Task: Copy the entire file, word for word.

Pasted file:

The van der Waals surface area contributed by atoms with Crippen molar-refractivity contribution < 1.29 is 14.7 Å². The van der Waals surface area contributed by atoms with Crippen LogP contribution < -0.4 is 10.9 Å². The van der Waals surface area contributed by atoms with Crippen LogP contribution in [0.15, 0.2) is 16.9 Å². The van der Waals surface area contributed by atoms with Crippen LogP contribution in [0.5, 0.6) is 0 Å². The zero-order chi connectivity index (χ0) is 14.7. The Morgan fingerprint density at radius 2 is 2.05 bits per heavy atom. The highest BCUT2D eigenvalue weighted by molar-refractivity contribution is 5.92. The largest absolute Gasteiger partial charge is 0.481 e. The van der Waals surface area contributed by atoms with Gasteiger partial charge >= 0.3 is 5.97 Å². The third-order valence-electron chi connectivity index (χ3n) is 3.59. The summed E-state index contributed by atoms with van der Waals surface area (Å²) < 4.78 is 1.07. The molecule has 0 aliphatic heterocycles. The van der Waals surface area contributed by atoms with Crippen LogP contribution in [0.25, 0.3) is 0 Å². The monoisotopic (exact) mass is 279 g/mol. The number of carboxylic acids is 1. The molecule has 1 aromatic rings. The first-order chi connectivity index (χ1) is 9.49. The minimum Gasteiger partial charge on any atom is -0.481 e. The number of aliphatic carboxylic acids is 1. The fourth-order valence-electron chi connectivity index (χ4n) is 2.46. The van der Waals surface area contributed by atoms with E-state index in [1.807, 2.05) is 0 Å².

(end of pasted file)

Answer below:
The van der Waals surface area contributed by atoms with Crippen molar-refractivity contribution < 1.29 is 14.7 Å². The van der Waals surface area contributed by atoms with Crippen LogP contribution < -0.4 is 10.9 Å². The van der Waals surface area contributed by atoms with Crippen LogP contribution in [0.15, 0.2) is 16.9 Å². The van der Waals surface area contributed by atoms with Crippen LogP contribution in [0.5, 0.6) is 0 Å². The zero-order chi connectivity index (χ0) is 14.7. The Morgan fingerprint density at radius 2 is 2.05 bits per heavy atom. The highest BCUT2D eigenvalue weighted by molar-refractivity contribution is 5.92. The largest absolute Gasteiger partial charge is 0.481 e. The van der Waals surface area contributed by atoms with Gasteiger partial charge >= 0.3 is 5.97 Å². The third-order valence-electron chi connectivity index (χ3n) is 3.59. The summed E-state index contributed by atoms with van der Waals surface area (Å²) < 4.78 is 1.07. The molecule has 0 aliphatic heterocycles. The van der Waals surface area contributed by atoms with Crippen LogP contribution in [0.25, 0.3) is 0 Å². The monoisotopic (exact) mass is 279 g/mol. The number of carboxylic acids is 1. The molecule has 1 aromatic rings. The first-order chi connectivity index (χ1) is 9.49. The minimum Gasteiger partial charge on any atom is -0.481 e. The number of aliphatic carboxylic acids is 1. The fourth-order valence-electron chi connectivity index (χ4n) is 2.46. The van der Waals surface area contributed by atoms with E-state index in [1.807, 2.05) is 0 Å².